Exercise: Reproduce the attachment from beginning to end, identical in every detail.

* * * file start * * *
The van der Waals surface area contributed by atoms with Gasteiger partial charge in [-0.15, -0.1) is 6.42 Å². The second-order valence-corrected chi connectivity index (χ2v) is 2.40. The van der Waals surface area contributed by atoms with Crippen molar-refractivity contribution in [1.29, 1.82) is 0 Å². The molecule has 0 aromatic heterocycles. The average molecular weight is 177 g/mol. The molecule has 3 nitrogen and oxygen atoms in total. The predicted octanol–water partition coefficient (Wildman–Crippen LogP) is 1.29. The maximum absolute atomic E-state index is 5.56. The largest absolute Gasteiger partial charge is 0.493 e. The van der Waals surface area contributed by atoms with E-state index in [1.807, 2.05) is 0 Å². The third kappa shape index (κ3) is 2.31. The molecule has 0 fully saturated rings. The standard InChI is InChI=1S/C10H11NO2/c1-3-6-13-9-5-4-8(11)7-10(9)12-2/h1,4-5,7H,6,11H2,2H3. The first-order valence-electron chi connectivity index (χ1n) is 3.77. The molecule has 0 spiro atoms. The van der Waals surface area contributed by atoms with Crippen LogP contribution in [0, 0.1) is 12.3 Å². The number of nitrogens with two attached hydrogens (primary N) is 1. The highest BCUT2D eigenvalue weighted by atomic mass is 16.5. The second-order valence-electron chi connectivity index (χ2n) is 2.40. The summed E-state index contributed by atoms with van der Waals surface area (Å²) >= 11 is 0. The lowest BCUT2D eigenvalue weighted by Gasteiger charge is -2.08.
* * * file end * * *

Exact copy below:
The van der Waals surface area contributed by atoms with Gasteiger partial charge in [-0.15, -0.1) is 6.42 Å². The second-order valence-corrected chi connectivity index (χ2v) is 2.40. The van der Waals surface area contributed by atoms with Crippen molar-refractivity contribution in [1.29, 1.82) is 0 Å². The molecule has 0 aromatic heterocycles. The average molecular weight is 177 g/mol. The molecule has 3 nitrogen and oxygen atoms in total. The predicted octanol–water partition coefficient (Wildman–Crippen LogP) is 1.29. The maximum absolute atomic E-state index is 5.56. The largest absolute Gasteiger partial charge is 0.493 e. The van der Waals surface area contributed by atoms with E-state index in [1.807, 2.05) is 0 Å². The third kappa shape index (κ3) is 2.31. The molecule has 0 fully saturated rings. The standard InChI is InChI=1S/C10H11NO2/c1-3-6-13-9-5-4-8(11)7-10(9)12-2/h1,4-5,7H,6,11H2,2H3. The first-order valence-electron chi connectivity index (χ1n) is 3.77. The molecule has 0 spiro atoms. The van der Waals surface area contributed by atoms with Crippen LogP contribution in [0, 0.1) is 12.3 Å². The number of nitrogens with two attached hydrogens (primary N) is 1. The highest BCUT2D eigenvalue weighted by atomic mass is 16.5. The second-order valence-electron chi connectivity index (χ2n) is 2.40. The summed E-state index contributed by atoms with van der Waals surface area (Å²) >= 11 is 0. The lowest BCUT2D eigenvalue weighted by Gasteiger charge is -2.08.